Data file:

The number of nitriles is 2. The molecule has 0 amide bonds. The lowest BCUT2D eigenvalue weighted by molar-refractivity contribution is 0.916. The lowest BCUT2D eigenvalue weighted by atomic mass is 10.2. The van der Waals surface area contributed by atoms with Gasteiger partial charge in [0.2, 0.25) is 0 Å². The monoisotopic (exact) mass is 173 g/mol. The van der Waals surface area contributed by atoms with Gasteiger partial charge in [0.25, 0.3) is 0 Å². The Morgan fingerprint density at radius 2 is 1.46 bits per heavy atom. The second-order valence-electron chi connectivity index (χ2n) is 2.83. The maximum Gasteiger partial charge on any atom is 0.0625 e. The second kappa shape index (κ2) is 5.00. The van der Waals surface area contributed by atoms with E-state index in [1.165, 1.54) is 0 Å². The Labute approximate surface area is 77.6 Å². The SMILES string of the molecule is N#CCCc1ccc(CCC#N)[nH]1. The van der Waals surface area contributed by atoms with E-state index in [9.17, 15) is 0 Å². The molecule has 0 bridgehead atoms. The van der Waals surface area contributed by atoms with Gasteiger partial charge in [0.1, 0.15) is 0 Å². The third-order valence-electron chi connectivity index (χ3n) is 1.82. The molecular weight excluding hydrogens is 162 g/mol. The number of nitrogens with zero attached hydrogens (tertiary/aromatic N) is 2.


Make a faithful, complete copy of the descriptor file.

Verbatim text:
The number of nitriles is 2. The molecule has 0 amide bonds. The lowest BCUT2D eigenvalue weighted by molar-refractivity contribution is 0.916. The lowest BCUT2D eigenvalue weighted by atomic mass is 10.2. The van der Waals surface area contributed by atoms with Gasteiger partial charge in [0.2, 0.25) is 0 Å². The monoisotopic (exact) mass is 173 g/mol. The van der Waals surface area contributed by atoms with Gasteiger partial charge in [0.25, 0.3) is 0 Å². The Morgan fingerprint density at radius 2 is 1.46 bits per heavy atom. The second-order valence-electron chi connectivity index (χ2n) is 2.83. The maximum Gasteiger partial charge on any atom is 0.0625 e. The second kappa shape index (κ2) is 5.00. The van der Waals surface area contributed by atoms with E-state index in [1.165, 1.54) is 0 Å². The Labute approximate surface area is 77.6 Å². The SMILES string of the molecule is N#CCCc1ccc(CCC#N)[nH]1. The van der Waals surface area contributed by atoms with E-state index in [9.17, 15) is 0 Å². The molecule has 0 bridgehead atoms. The van der Waals surface area contributed by atoms with Gasteiger partial charge in [0.1, 0.15) is 0 Å². The third-order valence-electron chi connectivity index (χ3n) is 1.82. The molecular weight excluding hydrogens is 162 g/mol. The number of nitrogens with zero attached hydrogens (tertiary/aromatic N) is 2.